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Book of the Month: Schola Caritatis: Learning the Rhythms of God's Amazing Love

  Starting a new feature for the next several months called Book of the Month.  I will present one of my books and tell you a little of the ...

Tuesday, January 28, 2014

do you see anything?

     They came to Bethsaida, and some people brought a blind man and begged Jesus to touch him.  He took the blind man by the hand and led him outside the village. When he had spit on the man’s eyes and put his hands on him, Jesus asked, “Do you see anything?”
     He looked up and said, “I see people; they look like trees walking around.”
     Once more Jesus put his hands on the man’s eyes. Then his eyes were opened, his sight was restored, and he saw everything clearly.  Jesus sent him home, saying, “Don’t even go into the village.” (Mark 8:22-26)

Do you see anything?  What a great question.  Notice, at this point at least, that Jesus didn't ask, "Do you see everything clearly?"  I wonder why?  Maybe it's because that wasn't the purpose of the first touch.

Life is absolutely full of decisions that have to be made.  And I don't know about you, but most of the time these decisions are anything but clear--at least to me anyway.  As a matter of fact, I'm in the midst of seeking God's direction in one particular aspect of this wonderful life and ministry he has called me to these days and, at this point at least, clarity is coming rather slowly, if at all.  In fact, I would love for it to become clear all at once, but maybe that's not exactly what he wants for me, or not exactly what's going to accomplish the purposes he wants to accomplish in me.  While I want the question to be, "Do you see everything clearly?"...because absolute clarity is what I'm most looking for and hoping for.  Maybe he wants the question to be, "Do you see anything?"...because maybe he wants to leave enough uncertainty that it makes me completely rely on him.  Richard Rohr once said that faith is a kind of knowing that is patient with not knowing.  Maybe he wants to leave enough not knowing that I actually have to trust in his infinite love and care for me, rather than my own ability to chart my path and determine my course.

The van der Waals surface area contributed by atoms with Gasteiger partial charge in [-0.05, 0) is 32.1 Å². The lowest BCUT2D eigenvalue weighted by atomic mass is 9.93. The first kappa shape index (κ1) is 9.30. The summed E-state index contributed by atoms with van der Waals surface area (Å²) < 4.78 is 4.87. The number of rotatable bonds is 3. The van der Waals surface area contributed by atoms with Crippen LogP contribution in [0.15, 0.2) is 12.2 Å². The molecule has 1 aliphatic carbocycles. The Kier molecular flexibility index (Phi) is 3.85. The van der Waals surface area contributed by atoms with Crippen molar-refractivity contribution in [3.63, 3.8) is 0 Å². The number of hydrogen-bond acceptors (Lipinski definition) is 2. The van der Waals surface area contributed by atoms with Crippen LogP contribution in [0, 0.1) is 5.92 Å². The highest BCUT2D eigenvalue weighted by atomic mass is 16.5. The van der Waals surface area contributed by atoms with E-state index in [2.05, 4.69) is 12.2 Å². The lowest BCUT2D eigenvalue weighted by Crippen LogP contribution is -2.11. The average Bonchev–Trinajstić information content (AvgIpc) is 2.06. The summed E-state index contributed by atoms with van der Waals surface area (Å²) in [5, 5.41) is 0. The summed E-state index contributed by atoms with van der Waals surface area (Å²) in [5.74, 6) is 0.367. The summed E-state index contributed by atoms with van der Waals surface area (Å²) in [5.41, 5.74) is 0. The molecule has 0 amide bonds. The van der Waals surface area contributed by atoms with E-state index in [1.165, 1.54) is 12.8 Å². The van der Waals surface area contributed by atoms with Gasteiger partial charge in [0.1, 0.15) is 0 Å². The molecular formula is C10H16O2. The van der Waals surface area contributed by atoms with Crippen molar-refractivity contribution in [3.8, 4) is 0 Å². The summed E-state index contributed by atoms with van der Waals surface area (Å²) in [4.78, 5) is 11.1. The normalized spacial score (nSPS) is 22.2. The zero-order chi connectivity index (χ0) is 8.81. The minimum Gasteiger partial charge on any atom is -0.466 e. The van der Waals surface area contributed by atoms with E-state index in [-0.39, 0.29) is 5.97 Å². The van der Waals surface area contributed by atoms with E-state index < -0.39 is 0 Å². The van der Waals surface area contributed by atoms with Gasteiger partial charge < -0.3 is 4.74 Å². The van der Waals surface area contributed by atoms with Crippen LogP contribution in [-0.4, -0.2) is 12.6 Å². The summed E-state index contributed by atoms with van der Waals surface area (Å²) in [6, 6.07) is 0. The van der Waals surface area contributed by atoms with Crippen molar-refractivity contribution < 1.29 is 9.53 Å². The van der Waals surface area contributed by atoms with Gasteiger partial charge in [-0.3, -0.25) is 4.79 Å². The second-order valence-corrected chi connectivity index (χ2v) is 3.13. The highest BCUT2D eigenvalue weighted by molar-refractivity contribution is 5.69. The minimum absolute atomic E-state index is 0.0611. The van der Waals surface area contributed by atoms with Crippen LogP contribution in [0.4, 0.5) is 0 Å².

So, in the absence of complete clarity, he leaves me with the question, "Do you see anything?"  And it's a pretty great question when you really hear it and try to answer it.  I know I can't see everything, but what, exactly, can I see?  Even if my answer is something like I see people; they look like trees walking around.  Because answering that question has begun a process, which is exactly what Jesus was trying to teach the disciples in the first place: seeing clearly is a process.  It doesn't all happen on the first touch, if it did we would have no further need for subsequent touches.  I mean they had just seen him feed two different enormous groups of people with just a few loaves and a couple of fish, and immediately they get into the boat and worry about having no bread.  Are you kidding me?  They were seeing dimly to say the least, but at least they were seeing; especially when he called it to their attention.  And now, to illustrate his point, he heals a blind man in stages.  Incredible.  So there must be value in the process, or we would all be able to see everything on the first touch, right?  When we focus on the question, "Do you see anything?" it allows us to still be in process.  It causes us to still be dependent on Him, to continue to seek Him.  Trying to answer that question allows us to lean into an answer in a much slower, much more formative type of way.  It is almost as if God is saying if I give you the answer you will then stop seeking me, and the seeking me is really what I'm after.